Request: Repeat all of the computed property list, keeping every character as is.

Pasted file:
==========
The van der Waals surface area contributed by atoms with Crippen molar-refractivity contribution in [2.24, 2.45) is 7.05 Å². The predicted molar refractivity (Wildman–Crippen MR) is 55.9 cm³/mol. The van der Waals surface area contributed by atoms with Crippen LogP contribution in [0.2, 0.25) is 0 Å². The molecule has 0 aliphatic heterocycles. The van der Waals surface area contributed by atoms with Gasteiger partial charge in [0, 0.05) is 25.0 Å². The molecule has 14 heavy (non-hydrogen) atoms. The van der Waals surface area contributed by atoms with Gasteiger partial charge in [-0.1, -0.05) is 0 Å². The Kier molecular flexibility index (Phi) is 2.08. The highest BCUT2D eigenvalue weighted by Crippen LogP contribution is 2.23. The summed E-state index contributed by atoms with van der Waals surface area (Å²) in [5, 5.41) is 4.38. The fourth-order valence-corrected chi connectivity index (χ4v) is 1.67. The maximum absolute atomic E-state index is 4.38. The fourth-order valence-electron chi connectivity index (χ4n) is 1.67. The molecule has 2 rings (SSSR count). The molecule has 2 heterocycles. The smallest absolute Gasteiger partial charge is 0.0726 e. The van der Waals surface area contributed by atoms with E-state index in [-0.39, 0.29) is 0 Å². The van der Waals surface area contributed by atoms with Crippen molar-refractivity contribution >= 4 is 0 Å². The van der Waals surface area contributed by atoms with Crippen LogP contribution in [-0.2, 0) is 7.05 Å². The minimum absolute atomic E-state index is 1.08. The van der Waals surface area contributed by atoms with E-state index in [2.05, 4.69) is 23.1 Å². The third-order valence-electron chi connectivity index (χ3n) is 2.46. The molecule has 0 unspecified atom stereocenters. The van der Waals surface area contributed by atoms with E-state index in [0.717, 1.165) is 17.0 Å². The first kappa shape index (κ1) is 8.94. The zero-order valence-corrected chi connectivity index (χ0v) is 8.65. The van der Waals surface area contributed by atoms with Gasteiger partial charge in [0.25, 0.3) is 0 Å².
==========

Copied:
The van der Waals surface area contributed by atoms with Crippen molar-refractivity contribution in [2.24, 2.45) is 7.05 Å². The predicted molar refractivity (Wildman–Crippen MR) is 55.9 cm³/mol. The van der Waals surface area contributed by atoms with Crippen LogP contribution in [0.2, 0.25) is 0 Å². The molecule has 0 aliphatic heterocycles. The van der Waals surface area contributed by atoms with Gasteiger partial charge in [0, 0.05) is 25.0 Å². The molecule has 14 heavy (non-hydrogen) atoms. The van der Waals surface area contributed by atoms with Gasteiger partial charge in [-0.1, -0.05) is 0 Å². The Kier molecular flexibility index (Phi) is 2.08. The highest BCUT2D eigenvalue weighted by Crippen LogP contribution is 2.23. The summed E-state index contributed by atoms with van der Waals surface area (Å²) in [5, 5.41) is 4.38. The fourth-order valence-corrected chi connectivity index (χ4v) is 1.67. The maximum absolute atomic E-state index is 4.38. The fourth-order valence-electron chi connectivity index (χ4n) is 1.67. The molecule has 2 rings (SSSR count). The molecule has 2 heterocycles. The smallest absolute Gasteiger partial charge is 0.0726 e. The van der Waals surface area contributed by atoms with E-state index in [-0.39, 0.29) is 0 Å². The van der Waals surface area contributed by atoms with Crippen molar-refractivity contribution >= 4 is 0 Å². The van der Waals surface area contributed by atoms with Crippen LogP contribution in [-0.2, 0) is 7.05 Å². The minimum absolute atomic E-state index is 1.08. The van der Waals surface area contributed by atoms with E-state index in [2.05, 4.69) is 23.1 Å². The third-order valence-electron chi connectivity index (χ3n) is 2.46. The molecule has 0 unspecified atom stereocenters. The van der Waals surface area contributed by atoms with E-state index in [0.717, 1.165) is 17.0 Å². The first kappa shape index (κ1) is 8.94. The zero-order valence-corrected chi connectivity index (χ0v) is 8.65. The van der Waals surface area contributed by atoms with Gasteiger partial charge in [0.25, 0.3) is 0 Å².